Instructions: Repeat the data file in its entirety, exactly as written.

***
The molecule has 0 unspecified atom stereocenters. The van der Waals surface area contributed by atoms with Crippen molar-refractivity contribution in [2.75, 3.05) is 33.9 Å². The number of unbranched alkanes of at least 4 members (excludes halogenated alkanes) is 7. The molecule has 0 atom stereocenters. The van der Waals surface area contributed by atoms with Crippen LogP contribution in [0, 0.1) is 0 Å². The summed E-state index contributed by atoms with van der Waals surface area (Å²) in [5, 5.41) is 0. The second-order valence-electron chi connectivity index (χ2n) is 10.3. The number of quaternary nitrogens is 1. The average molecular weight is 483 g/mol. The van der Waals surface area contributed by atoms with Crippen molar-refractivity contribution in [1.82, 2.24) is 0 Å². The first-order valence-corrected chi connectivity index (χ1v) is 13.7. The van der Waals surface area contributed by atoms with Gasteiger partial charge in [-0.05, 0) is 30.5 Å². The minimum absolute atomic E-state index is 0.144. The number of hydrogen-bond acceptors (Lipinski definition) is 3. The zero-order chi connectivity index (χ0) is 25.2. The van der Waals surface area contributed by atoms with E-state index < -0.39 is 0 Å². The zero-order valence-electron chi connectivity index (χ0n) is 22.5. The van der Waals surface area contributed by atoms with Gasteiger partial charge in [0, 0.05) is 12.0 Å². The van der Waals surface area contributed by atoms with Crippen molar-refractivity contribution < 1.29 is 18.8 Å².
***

The molecule has 0 unspecified atom stereocenters. The van der Waals surface area contributed by atoms with Crippen molar-refractivity contribution in [2.75, 3.05) is 33.9 Å². The number of unbranched alkanes of at least 4 members (excludes halogenated alkanes) is 7. The molecule has 0 atom stereocenters. The van der Waals surface area contributed by atoms with Crippen LogP contribution in [0, 0.1) is 0 Å². The summed E-state index contributed by atoms with van der Waals surface area (Å²) in [5, 5.41) is 0. The second-order valence-electron chi connectivity index (χ2n) is 10.3. The number of quaternary nitrogens is 1. The average molecular weight is 483 g/mol. The van der Waals surface area contributed by atoms with Crippen molar-refractivity contribution in [1.82, 2.24) is 0 Å². The first-order valence-corrected chi connectivity index (χ1v) is 13.7. The van der Waals surface area contributed by atoms with Gasteiger partial charge in [-0.05, 0) is 30.5 Å². The minimum absolute atomic E-state index is 0.144. The number of hydrogen-bond acceptors (Lipinski definition) is 3. The zero-order chi connectivity index (χ0) is 25.2. The van der Waals surface area contributed by atoms with E-state index < -0.39 is 0 Å². The zero-order valence-electron chi connectivity index (χ0n) is 22.5. The van der Waals surface area contributed by atoms with Gasteiger partial charge in [0, 0.05) is 12.0 Å². The van der Waals surface area contributed by atoms with Crippen molar-refractivity contribution < 1.29 is 18.8 Å².